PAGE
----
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Pittsburgh's Civil Engineering News Blog
Seventy-four Geo-Institute & Deep Foundation Institute (DFI) members and guests gathered at the Engineers Society of Western Pennsylvania on Saturday, April 8th, 2017 for an ASCE Pittsburgh Section Geo-Institute and DFI Chapter short course. The course was presented by members of the DFI Committee on Augered Cast-in-Place (ACIP) and Drilled Displacement Piles, led by Morgan NeSmith, P.E. (right), presented latest advancements in design methodology, testing, quality control and assurance, and recent case history regarding ACIP piles.
A total of ten presentations were presented during the Saturday short course. Morgan NeSmith, P.E. started off the morning session by introducing the committee projects, the development of ACIP, and current installation procedures. He also talked about their commitment to introduce ACIP and its usefulness to various Department of Transportation entities. Following Mr. NeSmith’s presentation, various DFI Committee members of ACIP piles presented about quality control and assurance, design methodologies, case histories, non-destructive testing, challenges in ACIP construction, grouting, and applications of ACIP. A full list of speakers and their background is available online at ASCE Pittsburgh Geo-Institute web page.
Feedback of the survey handed out during the short course offered us a highly positive response from the attendees. Many attendees were extremely satisfied with the technical presentations offered at the short course while some even said ‘It was one of the best I have ever attended- and I have been to a lot.’
The short course took place from 8am to 5:30pm and included a continental breakfast and lunch. The Geo-Institute & DFI were happy to be able to provide up to 7.5 PDHs, including 6.75 hrs accredited for New York professional engineers.
By Linda Kaplan, PE
The Western Pennsylvania ACE Mentoring program introduces interested High School students to various disciplines within the Architecture, Construction, and Engineering fields. The program runs from October to May, with the students meeting every other week. For the first 6 weeks of the program the sessions focus on introducing some of the major ACE fields: architectural design, civil/site engineering, structural engineering, urban planning, MEP engineering, and construction management. ASCE representatives provided the background presentations and activities for both the civil/site engineering and structural engineering sessions in Fall 2016.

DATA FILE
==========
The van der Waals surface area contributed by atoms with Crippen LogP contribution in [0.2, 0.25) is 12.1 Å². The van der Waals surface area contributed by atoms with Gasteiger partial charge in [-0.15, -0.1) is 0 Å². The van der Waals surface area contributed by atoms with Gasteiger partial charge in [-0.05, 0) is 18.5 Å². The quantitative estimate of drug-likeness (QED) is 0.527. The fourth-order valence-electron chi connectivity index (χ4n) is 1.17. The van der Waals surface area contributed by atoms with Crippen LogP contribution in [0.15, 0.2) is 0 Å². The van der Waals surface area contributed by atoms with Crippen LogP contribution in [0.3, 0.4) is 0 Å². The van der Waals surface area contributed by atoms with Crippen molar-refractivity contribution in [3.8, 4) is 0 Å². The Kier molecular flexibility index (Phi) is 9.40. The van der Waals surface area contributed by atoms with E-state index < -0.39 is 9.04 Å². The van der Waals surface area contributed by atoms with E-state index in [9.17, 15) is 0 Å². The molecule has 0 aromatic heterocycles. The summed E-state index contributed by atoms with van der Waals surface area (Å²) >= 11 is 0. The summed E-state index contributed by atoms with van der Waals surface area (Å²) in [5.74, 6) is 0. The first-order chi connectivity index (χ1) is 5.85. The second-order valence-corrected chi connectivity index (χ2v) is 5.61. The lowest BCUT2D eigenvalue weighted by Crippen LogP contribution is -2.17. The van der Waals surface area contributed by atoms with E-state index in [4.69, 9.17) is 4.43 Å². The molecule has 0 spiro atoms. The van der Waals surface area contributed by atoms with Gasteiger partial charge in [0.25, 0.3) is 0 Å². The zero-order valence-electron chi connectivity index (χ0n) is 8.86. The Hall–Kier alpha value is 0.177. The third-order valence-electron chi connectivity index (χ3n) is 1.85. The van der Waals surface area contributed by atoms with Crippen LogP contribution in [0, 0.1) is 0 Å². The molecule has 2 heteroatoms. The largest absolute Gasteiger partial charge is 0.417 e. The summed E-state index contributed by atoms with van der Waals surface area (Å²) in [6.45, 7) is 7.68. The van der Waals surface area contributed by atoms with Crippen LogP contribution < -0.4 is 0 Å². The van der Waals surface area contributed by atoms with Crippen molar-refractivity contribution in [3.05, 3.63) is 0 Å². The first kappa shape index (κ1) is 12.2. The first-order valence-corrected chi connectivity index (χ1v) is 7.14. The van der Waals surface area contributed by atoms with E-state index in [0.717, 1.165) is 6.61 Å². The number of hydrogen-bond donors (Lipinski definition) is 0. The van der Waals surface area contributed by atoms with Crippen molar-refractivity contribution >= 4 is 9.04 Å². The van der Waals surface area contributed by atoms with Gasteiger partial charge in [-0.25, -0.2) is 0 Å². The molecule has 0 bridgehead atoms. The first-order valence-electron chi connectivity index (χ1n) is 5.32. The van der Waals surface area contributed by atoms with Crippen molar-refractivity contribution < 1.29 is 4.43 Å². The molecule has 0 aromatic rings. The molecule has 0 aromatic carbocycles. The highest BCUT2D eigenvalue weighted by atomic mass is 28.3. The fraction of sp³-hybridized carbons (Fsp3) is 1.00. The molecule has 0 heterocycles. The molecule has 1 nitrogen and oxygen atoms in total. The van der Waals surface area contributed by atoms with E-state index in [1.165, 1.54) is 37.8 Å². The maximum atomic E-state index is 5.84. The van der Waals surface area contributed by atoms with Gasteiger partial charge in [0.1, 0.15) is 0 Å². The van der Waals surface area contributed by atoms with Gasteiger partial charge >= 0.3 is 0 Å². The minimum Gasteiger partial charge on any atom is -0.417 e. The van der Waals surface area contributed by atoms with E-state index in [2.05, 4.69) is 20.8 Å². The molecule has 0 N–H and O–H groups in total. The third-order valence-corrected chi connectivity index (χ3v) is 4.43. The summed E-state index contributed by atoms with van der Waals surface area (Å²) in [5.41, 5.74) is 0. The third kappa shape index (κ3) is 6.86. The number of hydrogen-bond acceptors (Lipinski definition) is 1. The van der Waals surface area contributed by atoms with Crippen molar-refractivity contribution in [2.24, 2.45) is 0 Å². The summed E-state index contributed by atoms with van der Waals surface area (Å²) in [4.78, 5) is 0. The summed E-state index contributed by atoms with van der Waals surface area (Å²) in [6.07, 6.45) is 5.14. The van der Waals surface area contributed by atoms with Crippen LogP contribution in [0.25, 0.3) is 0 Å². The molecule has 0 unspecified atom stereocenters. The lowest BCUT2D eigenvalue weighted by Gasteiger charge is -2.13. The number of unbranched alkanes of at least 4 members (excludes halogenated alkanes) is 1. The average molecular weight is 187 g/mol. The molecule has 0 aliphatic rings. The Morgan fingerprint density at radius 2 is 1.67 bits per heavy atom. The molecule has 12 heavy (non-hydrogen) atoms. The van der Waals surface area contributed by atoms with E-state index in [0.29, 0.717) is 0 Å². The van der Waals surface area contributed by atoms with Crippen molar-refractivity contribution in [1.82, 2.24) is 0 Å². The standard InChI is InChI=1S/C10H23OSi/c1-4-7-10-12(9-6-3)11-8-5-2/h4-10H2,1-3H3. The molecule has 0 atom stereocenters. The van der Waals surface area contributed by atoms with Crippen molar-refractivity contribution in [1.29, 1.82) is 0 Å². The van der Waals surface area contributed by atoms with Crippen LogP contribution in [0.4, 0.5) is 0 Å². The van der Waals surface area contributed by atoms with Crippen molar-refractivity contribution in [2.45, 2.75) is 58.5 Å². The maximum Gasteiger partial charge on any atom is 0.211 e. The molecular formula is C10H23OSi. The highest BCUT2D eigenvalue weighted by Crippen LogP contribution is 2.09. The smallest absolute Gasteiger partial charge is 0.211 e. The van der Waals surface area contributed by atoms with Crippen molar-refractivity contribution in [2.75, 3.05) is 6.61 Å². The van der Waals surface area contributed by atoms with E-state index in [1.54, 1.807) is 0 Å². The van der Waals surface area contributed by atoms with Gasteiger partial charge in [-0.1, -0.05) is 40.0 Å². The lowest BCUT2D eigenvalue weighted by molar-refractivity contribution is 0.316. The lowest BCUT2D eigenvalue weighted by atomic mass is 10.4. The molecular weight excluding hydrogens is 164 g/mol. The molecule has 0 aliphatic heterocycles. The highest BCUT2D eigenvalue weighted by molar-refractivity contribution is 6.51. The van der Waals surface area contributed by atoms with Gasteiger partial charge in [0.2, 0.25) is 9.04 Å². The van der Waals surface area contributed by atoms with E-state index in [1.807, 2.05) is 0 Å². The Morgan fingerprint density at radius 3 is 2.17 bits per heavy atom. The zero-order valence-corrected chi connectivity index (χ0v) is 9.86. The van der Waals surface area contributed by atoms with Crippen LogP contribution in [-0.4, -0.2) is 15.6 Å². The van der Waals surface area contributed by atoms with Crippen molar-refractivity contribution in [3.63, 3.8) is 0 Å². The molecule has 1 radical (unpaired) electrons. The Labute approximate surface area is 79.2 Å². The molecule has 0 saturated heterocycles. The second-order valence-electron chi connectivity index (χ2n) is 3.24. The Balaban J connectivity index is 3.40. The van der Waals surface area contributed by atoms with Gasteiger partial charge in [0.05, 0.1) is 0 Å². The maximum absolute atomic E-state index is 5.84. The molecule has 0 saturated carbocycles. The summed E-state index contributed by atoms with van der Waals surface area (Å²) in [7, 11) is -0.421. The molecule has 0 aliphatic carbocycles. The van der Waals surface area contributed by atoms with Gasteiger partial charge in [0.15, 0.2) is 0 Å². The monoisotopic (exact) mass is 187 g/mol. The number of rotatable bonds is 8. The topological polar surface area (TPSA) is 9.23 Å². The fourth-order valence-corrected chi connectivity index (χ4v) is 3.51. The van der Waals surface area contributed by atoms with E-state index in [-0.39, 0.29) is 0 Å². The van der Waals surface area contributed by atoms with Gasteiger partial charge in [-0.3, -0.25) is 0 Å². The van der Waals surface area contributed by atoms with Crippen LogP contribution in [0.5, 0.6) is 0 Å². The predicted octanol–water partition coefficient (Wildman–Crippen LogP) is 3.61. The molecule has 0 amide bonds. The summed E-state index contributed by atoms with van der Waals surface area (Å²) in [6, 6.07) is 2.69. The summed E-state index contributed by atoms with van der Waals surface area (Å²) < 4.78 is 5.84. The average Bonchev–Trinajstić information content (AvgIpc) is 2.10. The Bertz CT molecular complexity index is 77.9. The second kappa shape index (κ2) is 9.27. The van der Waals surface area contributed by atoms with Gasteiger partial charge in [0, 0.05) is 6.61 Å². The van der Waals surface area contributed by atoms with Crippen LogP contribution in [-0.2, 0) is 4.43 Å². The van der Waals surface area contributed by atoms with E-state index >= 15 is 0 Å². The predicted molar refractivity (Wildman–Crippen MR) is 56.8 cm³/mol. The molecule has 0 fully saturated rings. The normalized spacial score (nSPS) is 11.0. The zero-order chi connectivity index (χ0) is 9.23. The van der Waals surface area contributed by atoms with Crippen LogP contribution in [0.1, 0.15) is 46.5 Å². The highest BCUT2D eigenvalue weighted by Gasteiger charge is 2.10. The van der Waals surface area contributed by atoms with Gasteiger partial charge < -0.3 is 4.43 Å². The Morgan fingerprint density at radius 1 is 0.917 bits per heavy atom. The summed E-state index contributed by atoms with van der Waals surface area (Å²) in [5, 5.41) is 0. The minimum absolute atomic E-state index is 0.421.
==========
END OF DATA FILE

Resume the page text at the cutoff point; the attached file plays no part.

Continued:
For the second half of the program students split into teams to develop the design of a real life local project. Team members will each take on different roles: architect, civil engineer, structural engineer, urban planner, contractor, or mechanical/electrical engineer based on their preference from the first half of the program. Over the course of 4 working sessions the students will meet first with experts representing their assigned project roles to learn more about that field and develop the design. Students will then meet with their teams to coordinate the overall efforts of each discipline. At the end of the program project teams will present their work to a panel of judges and one team will “win” the contract.
This year’s project
In the 1960s, access between two neighborhoods, Downtown Pittsburgh and the Hill District, was severed by the construction of I-579 also known as Crosstown Boulevard. With the demolition of the Civic Arena and construction of PPG Paints Arena, redevelopment of the area aims to help revitalize the Hill District. Part of those plans include reconnecting the Hill District to Downtown by ‘capping’ I-579 to eliminate the physical barrier between the neighborhoods. Restoring the connection between the communities will offer more convenient and safer access to opportunities for residents of the redeveloping Hill District including jobs, education, and connections to other neighborhoods and services. Special thanks to HDR Engineering for sharing project information with the students.
Each team is to develop a concept for the 3-acre (52,800 square foot) project site. The project will consist of the construction of a new structure spanning over a portion of the below-grade I-579 highway, a developed pedestrian and bicycle network, and an urban open space for gathering, along with a building. The students received an RFP that included deliverables from each of the 6 disciplines. This format allowed the interested students to get more in-depth with their chosen discipline than previous years and allowed the mentors to introduce more advanced concepts and realistic material.
ASCE members Linda Kaplan, PE and Karen Mueser, PE led the students of the structural engineering team. These students were responsible for development of the design of the spanning structure over I-579. Students used portions of the AASHTO and AISC code, as well as PennDOT standard templates to develop a Type, Size & Location report for their structure. Their final product included load calculations to size the main members, plan and elevation drawings, as well as a written report.